DAN QUAYLE: Late Bloomer

Dan Quayle spent much of his life blissfully AWOL from history, a huge handicap even for a faster learner than he has given evidence of being

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There had not been much war protest on the DePauw campus by the time Quayle graduated in 1969. Quayle's father was writing editorials backing the war in Viet Nam, but his son was not paying attention. As graduation approached, Quayle had to do some shopping around to find an opening in the National Guard. (In 1988 he said he meant to go to law school, but he had not applied to one.) He asked people he knew about the Guard, whom to call, but it is unlikely they did or could rig things for him. His grandfather was semiretired in Arizona; his father was not a natural ally in this effort. He had the advantage of knowing where to go, but not of fixing what the response would be.

During his service in the Guard through much of the academic year 1969-70, Quayle decided he did indeed want to study the law. Admission would not be easy after his admittedly poor academic performance at DePauw, but here a personal contact was helpful. He knew the admissions director of the Indiana University law school in Indianapolis -- through his family, as he knew most older people. This admissions director, Kent Frandsen, was a judge in the little town of Lebanon, outside Indianapolis. Another prominent citizen there was Quayle's grandmother, Martha Pulliam, who was given the Lebanon paper as her own in the divorce. (She was the one Quayle would live with.) Frandsen gave Quayle a break, something he was doing for many others at the time. The night school was expanding its enrollment -- it would move into a new and larger building in 1970 -- and Frandsen had a summer program to try out marginal cases. Quayle, out of school for a year, went into that program.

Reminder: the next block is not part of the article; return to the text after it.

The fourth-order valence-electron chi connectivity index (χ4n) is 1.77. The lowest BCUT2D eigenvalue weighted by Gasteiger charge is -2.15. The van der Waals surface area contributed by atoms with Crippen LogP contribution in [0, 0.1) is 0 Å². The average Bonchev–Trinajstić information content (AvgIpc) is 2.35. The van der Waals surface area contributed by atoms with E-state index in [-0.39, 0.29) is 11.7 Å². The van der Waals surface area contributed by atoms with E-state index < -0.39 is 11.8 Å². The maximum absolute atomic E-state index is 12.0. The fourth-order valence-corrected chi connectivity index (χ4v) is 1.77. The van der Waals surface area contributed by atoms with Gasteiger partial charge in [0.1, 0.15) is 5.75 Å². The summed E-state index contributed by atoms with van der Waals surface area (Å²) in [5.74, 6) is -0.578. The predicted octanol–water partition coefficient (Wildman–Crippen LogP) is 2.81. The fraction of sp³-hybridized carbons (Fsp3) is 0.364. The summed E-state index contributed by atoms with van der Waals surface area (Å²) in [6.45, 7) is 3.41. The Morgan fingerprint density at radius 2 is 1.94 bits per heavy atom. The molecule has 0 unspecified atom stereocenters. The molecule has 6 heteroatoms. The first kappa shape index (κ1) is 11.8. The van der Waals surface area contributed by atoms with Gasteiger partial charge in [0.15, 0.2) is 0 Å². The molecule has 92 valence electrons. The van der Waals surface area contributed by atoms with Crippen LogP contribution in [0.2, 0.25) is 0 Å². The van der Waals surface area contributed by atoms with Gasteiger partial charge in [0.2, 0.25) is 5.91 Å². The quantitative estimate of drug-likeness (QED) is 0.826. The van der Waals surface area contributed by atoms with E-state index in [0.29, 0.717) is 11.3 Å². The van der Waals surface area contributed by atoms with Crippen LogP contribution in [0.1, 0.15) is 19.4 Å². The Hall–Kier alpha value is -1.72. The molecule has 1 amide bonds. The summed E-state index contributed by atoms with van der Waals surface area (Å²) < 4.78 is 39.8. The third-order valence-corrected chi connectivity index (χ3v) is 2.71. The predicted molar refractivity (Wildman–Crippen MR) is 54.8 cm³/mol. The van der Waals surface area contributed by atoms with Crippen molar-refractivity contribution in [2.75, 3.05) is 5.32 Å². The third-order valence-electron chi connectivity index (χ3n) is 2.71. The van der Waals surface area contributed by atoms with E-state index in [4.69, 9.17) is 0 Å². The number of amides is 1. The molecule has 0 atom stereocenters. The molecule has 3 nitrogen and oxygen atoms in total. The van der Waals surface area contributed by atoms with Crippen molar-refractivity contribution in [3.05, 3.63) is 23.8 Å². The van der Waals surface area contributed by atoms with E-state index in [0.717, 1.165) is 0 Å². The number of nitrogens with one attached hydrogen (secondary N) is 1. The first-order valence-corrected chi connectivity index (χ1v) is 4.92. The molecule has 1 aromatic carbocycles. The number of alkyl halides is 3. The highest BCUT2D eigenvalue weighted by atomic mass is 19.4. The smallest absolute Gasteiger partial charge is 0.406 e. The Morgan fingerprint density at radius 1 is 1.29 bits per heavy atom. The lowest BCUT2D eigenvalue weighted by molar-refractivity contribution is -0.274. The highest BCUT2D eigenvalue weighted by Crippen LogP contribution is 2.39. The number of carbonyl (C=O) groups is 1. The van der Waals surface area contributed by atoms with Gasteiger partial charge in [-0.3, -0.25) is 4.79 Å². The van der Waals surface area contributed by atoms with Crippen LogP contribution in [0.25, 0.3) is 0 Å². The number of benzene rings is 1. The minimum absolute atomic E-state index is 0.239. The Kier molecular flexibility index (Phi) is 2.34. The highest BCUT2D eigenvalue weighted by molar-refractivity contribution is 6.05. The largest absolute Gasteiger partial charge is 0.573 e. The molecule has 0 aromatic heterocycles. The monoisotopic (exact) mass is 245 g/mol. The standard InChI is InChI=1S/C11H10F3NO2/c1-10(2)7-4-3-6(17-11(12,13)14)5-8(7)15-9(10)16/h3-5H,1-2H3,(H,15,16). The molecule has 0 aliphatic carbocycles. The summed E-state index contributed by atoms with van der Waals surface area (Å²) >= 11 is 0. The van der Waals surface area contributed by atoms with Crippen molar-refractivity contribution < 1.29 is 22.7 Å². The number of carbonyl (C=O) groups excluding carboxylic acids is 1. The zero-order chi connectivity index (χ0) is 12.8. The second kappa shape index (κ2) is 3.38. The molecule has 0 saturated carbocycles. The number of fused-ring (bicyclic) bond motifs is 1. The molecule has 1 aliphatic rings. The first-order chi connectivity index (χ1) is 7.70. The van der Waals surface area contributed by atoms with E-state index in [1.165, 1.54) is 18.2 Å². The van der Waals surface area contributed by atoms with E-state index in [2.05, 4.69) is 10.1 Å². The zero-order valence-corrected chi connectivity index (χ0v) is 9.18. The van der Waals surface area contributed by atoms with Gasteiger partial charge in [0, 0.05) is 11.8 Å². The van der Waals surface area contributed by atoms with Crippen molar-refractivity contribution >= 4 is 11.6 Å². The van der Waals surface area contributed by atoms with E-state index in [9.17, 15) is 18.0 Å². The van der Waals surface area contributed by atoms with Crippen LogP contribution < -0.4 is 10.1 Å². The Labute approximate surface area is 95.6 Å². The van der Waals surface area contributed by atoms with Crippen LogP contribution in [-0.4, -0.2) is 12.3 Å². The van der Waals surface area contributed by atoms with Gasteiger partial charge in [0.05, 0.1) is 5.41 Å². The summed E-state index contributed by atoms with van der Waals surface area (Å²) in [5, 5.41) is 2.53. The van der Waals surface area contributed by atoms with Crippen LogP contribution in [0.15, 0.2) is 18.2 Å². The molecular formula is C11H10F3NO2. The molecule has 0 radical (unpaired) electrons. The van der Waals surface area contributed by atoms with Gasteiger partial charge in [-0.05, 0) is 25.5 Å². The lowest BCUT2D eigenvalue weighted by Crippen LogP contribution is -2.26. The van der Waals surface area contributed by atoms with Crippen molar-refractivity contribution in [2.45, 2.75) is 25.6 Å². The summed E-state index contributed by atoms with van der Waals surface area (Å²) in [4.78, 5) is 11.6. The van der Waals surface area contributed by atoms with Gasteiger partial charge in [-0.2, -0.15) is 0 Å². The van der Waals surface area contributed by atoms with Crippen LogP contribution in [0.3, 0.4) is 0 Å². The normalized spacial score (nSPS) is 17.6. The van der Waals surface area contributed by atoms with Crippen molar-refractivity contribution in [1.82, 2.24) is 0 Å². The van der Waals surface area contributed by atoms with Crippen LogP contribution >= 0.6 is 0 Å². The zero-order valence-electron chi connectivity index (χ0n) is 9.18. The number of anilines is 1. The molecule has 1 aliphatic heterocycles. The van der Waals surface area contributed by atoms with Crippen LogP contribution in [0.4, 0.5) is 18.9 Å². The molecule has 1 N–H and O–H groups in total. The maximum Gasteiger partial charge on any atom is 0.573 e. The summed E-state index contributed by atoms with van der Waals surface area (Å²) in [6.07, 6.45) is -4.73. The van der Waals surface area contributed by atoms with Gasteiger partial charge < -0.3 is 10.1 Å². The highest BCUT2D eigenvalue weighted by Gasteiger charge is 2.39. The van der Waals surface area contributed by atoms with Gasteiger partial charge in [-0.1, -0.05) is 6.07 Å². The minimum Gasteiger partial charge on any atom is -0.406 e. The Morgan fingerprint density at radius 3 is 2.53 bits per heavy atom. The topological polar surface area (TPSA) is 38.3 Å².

Frandsen did him another favor when he called in Quayle and another student, Frank Pope, and asked them to start a student newspaper for the night school. Before, there had been just a mimeographed sheet. Frandsen wanted to begin life in the new building with a real paper, and he allotted money to the project. Quayle became the editor of the journal he and Pope called the Barrister. It is unlikely Frandsen would have asked Quayle to do this if he doubted he could manage the newspaper along with courses at night and work during the day.

Daytime work was expected of Quayle (he had waited on tables at DePauw), and his father suggested working in the office of Indianapolis Mayor Richard Lugar. The father called his friend, fellow Pulliam editor Stan Evans. According to Evans, "Jim asked me to lunch with Dan. I did most of the talking and learned for the first time that he wanted to go to law school. I said I thought it would be better to work in the ((state)) attorney general's office than in the city government, since I knew that many of the people who worked there were in law school."

Evans knew about the young Republicans in the statehouse, since they were involved with him in conservative causes. As he said of Quayle's performance, "He was not as ideological as the other people in the A.G.'s office. He was certainly not out at Ashbrook rallies." (Evans, a friend of Quayle's father's, agreed with him on the need for a third-party candidate in 1972.)

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